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AAPI Heritage Month Spotlight: Chief Pilot Paul Kim

January 10, 2023

AAPI Heritage Month Spotlight: Chief Pilot Paul Kim

May is Asian American Pacific Islander Heritage Month (AAPI), a time to honor the arts, culture, contributions, traditions, and history of AAPI people in the United States. During this important observation, we are pleased to spotlight our team members who show how our diverse backgrounds contribute to The PSA Way.

At eight, Chief Pilot Paul Kim moved with his family to the United States from Seoul, South Korea. His interest in flying began in high school, leading to him attending Embry-Riddle Aeronautical University in Daytona Beach. While enrolled, he obtained his pilot certificates and joined several organizations, including the Flight Team and Asian Student Union. Before arriving at PSA, Paul taught as a Certified Flight Instructor in Florida and Maryland.

In honor of AAPI Heritage Month, Paul spoke with us about his aviation journey, cultural traditions, and representation in the flight deck.

What was your path to PSA and flying?

I am somewhat of an odd case. I never caught the aviation bug from flying or anything else when I was young. However, it was something that interested me in high school as a career that seemed fun with many benefits. I’m embarrassed to say that I did not know the difference between a Cessna 172 and a Boeing 747 when I got to Embry-Riddle Aeronautical University in Daytona Beach. However, I learned everything from the classes and flight instruction, as well as from the passionate students and faculty.

I tried flying for the first time there and have enjoyed the challenge and the view from the sky ever since. At one point, I lived in Cambodia for a few months to fly small UAVs as I was interested to see if it was worth pursuing (it was not for me). After some more instructing, I was able to get my hours to come to PSA to work my way from First Officer to Captain to Chief Pilot.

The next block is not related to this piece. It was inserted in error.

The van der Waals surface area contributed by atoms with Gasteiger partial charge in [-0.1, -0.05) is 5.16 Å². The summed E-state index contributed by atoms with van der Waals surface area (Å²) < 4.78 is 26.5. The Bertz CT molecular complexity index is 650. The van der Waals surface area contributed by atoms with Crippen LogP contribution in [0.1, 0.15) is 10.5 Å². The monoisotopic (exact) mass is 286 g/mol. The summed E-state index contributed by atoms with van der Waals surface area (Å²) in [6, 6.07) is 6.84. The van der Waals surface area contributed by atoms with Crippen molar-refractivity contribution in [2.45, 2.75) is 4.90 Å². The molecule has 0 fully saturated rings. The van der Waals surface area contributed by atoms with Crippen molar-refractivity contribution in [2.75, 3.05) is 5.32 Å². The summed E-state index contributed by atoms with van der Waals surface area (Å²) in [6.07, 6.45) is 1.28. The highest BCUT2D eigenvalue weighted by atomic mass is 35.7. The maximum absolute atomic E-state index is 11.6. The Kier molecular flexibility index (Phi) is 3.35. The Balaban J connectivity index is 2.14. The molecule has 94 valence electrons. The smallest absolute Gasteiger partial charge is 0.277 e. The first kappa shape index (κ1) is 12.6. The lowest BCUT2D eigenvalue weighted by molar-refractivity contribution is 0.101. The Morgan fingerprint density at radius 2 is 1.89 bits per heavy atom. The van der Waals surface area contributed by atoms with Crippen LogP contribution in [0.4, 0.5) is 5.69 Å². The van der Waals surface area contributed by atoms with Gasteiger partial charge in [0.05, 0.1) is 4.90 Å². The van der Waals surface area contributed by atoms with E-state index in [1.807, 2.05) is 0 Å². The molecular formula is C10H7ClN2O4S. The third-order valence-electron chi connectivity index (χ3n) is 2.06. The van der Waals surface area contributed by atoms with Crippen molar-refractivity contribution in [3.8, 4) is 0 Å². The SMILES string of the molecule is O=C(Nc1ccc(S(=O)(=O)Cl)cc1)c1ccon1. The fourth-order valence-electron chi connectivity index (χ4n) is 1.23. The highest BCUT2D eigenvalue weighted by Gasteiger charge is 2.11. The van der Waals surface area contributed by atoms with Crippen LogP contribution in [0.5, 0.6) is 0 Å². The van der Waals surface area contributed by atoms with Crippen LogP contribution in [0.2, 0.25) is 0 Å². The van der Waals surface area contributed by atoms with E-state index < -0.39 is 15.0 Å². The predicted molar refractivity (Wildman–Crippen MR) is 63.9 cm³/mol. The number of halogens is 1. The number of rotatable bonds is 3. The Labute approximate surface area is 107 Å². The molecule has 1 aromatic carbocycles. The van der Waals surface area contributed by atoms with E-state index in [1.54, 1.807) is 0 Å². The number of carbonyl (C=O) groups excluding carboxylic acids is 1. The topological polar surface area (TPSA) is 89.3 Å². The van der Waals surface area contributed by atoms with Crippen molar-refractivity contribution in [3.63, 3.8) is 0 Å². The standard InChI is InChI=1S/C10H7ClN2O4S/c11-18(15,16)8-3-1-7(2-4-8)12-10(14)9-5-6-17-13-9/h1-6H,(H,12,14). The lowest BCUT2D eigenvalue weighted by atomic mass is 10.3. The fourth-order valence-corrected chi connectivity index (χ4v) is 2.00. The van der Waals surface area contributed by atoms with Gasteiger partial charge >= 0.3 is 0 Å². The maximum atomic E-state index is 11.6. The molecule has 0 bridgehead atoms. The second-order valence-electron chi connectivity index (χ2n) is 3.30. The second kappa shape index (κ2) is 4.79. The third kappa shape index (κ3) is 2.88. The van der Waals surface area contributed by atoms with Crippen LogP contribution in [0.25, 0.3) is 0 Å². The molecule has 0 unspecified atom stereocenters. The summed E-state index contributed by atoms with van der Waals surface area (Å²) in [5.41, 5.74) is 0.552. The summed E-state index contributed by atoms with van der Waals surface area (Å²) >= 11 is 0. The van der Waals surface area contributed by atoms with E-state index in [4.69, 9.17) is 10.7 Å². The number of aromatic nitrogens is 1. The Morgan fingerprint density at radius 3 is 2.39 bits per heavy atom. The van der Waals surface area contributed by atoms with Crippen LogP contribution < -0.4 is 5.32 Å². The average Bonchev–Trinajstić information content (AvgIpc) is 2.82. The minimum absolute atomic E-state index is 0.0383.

What does your role as a Chief Pilot entail?

My role as a Chief Pilot is to support our frontline pilots so they can successfully perform their duties to maintain a safe, legal, and compliant operation. This can look like mentorship in professionalism, clarifying procedures/policies, and providing assistance with various issues that intersect between a pilot’s job and personal life. There’s a little bit of everything in the office, and I enjoy the problem-solving aspect of the job and helping the pilots so our operation can ultimately succeed.

As a member of the AAPI community in aviation, specifically as a Chief Pilot, how do you feel you positively impact PSA’s culture of diversity and inclusion?

It’s nice to see all kinds of people from various backgrounds and cultures in the company and aviation as a whole. Aviation itself spans the globe, and representing one of the many countries here, I think, helps people appreciate the diversity that we all enjoy in this unique industry. I also think that as an immigrant and naturalized US citizen, I can understand people of all kinds of ethnicities who make their way from other continents with the mission of being a professional pilot here, and I can translate that to greater empathy and support for their success.

What are some of your cultural traditions or customs you hold dear?

In Korea, there is this concept called “Jeong,” which is a deep bond between family and friends. It’s hard to translate exactly, but it’s an almost self-sacrificial caring for each other. Regardless of how long I have lived thousands of miles away from my extended family in Korea, I am always welcomed with open arms whenever I visit. It always amazes me how much they are willing to go to take care of me even though we are distant relatives and have not kept in touch for years. I think it highlights the deeply rooted importance of relationships and community in AAPI culture.

In the spirit of AAPI Month, what is it about your culture and heritage that you cherish the most?

Meals. Koreans will often greet someone and ask if they have eaten. This is the same as a “How are you?” But it isn’t meant just literally but mainly to communicate that you care about the other person (e.g., parents say this to their children, children to parents, friend to friend). It sounds silly, but I like how it’s the perfect opportunity to suggest some good Korean BBQ for dinner together. Beyond that, the basis of a Korean meal includes side dishes and soups that are shared between everyone at the table. Sharing the plates shows a kind of communal solidarity that I cherish.

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